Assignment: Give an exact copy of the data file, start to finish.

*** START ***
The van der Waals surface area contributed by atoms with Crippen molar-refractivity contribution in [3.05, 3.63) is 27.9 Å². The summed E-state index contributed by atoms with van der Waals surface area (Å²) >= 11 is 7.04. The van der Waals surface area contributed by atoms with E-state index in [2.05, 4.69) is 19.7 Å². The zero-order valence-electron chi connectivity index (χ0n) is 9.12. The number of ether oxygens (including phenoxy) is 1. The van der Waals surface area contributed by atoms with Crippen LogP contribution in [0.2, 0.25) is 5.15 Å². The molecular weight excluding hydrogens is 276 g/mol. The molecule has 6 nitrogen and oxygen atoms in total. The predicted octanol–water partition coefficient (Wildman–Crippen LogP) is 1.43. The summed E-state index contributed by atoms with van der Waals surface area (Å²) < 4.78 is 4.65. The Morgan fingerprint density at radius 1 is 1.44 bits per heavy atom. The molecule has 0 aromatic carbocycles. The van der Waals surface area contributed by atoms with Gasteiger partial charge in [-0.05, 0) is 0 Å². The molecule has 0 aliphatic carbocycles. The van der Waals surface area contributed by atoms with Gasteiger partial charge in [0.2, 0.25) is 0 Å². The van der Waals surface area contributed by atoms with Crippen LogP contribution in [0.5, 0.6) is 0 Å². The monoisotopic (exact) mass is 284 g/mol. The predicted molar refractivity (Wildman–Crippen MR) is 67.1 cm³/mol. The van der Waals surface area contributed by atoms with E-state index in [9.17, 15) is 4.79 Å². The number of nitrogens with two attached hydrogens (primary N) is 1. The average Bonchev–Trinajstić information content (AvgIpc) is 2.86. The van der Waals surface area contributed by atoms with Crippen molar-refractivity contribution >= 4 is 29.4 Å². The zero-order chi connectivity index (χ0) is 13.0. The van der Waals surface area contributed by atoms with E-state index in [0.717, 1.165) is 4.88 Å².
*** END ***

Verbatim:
The van der Waals surface area contributed by atoms with Crippen molar-refractivity contribution in [3.05, 3.63) is 27.9 Å². The summed E-state index contributed by atoms with van der Waals surface area (Å²) >= 11 is 7.04. The van der Waals surface area contributed by atoms with E-state index in [2.05, 4.69) is 19.7 Å². The zero-order valence-electron chi connectivity index (χ0n) is 9.12. The number of ether oxygens (including phenoxy) is 1. The van der Waals surface area contributed by atoms with Crippen LogP contribution in [0.2, 0.25) is 5.15 Å². The molecular weight excluding hydrogens is 276 g/mol. The molecule has 6 nitrogen and oxygen atoms in total. The predicted octanol–water partition coefficient (Wildman–Crippen LogP) is 1.43. The summed E-state index contributed by atoms with van der Waals surface area (Å²) < 4.78 is 4.65. The Morgan fingerprint density at radius 1 is 1.44 bits per heavy atom. The molecule has 0 aromatic carbocycles. The van der Waals surface area contributed by atoms with Gasteiger partial charge in [-0.05, 0) is 0 Å². The molecule has 0 aliphatic carbocycles. The van der Waals surface area contributed by atoms with Gasteiger partial charge in [0.2, 0.25) is 0 Å². The van der Waals surface area contributed by atoms with Crippen LogP contribution in [0.5, 0.6) is 0 Å². The monoisotopic (exact) mass is 284 g/mol. The predicted molar refractivity (Wildman–Crippen MR) is 67.1 cm³/mol. The van der Waals surface area contributed by atoms with E-state index in [9.17, 15) is 4.79 Å². The number of nitrogens with two attached hydrogens (primary N) is 1. The average Bonchev–Trinajstić information content (AvgIpc) is 2.86. The van der Waals surface area contributed by atoms with Crippen molar-refractivity contribution >= 4 is 29.4 Å². The zero-order chi connectivity index (χ0) is 13.0. The van der Waals surface area contributed by atoms with E-state index in [0.717, 1.165) is 4.88 Å².